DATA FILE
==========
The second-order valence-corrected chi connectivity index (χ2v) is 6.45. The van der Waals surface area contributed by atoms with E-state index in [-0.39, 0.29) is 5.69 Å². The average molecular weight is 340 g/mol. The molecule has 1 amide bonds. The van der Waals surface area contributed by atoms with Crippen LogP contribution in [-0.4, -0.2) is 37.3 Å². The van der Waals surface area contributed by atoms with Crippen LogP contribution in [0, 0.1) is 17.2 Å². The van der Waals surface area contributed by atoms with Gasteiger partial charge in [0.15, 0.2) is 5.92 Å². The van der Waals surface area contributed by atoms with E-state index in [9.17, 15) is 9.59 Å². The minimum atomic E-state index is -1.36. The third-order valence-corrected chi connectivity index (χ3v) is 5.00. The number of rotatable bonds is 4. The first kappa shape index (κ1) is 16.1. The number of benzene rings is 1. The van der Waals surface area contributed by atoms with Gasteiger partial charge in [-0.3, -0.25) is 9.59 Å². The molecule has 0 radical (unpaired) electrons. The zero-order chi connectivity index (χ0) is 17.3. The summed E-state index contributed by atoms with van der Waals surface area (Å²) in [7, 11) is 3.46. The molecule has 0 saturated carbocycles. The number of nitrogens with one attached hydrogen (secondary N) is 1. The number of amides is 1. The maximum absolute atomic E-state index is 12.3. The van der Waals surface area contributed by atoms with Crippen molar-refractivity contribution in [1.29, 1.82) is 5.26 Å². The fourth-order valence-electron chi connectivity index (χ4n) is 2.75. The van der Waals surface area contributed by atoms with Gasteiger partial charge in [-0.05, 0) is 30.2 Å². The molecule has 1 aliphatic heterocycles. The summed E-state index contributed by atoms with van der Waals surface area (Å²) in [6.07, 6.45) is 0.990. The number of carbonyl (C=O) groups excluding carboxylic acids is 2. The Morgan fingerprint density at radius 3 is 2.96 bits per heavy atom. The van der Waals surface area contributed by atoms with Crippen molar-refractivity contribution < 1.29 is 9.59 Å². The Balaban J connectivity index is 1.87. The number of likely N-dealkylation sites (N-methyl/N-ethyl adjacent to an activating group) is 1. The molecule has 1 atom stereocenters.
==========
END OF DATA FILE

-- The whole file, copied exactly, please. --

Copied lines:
The second-order valence-corrected chi connectivity index (χ2v) is 6.45. The van der Waals surface area contributed by atoms with E-state index in [-0.39, 0.29) is 5.69 Å². The average molecular weight is 340 g/mol. The molecule has 1 amide bonds. The van der Waals surface area contributed by atoms with Crippen LogP contribution in [-0.4, -0.2) is 37.3 Å². The van der Waals surface area contributed by atoms with Crippen LogP contribution in [0, 0.1) is 17.2 Å². The van der Waals surface area contributed by atoms with Gasteiger partial charge in [0.15, 0.2) is 5.92 Å². The van der Waals surface area contributed by atoms with E-state index in [9.17, 15) is 9.59 Å². The minimum atomic E-state index is -1.36. The third-order valence-corrected chi connectivity index (χ3v) is 5.00. The number of rotatable bonds is 4. The first kappa shape index (κ1) is 16.1. The number of benzene rings is 1. The van der Waals surface area contributed by atoms with Gasteiger partial charge in [-0.3, -0.25) is 9.59 Å². The molecule has 0 radical (unpaired) electrons. The zero-order chi connectivity index (χ0) is 17.3. The summed E-state index contributed by atoms with van der Waals surface area (Å²) in [7, 11) is 3.46. The molecule has 0 saturated carbocycles. The number of nitrogens with one attached hydrogen (secondary N) is 1. The number of amides is 1. The maximum absolute atomic E-state index is 12.3. The van der Waals surface area contributed by atoms with Crippen molar-refractivity contribution in [1.29, 1.82) is 5.26 Å². The fourth-order valence-electron chi connectivity index (χ4n) is 2.75. The van der Waals surface area contributed by atoms with Gasteiger partial charge in [-0.05, 0) is 30.2 Å². The molecule has 1 aliphatic heterocycles. The summed E-state index contributed by atoms with van der Waals surface area (Å²) in [6.07, 6.45) is 0.990. The number of carbonyl (C=O) groups excluding carboxylic acids is 2. The Morgan fingerprint density at radius 3 is 2.96 bits per heavy atom. The van der Waals surface area contributed by atoms with Crippen molar-refractivity contribution < 1.29 is 9.59 Å². The Balaban J connectivity index is 1.87. The number of likely N-dealkylation sites (N-methyl/N-ethyl adjacent to an activating group) is 1. The molecule has 1 atom stereocenters.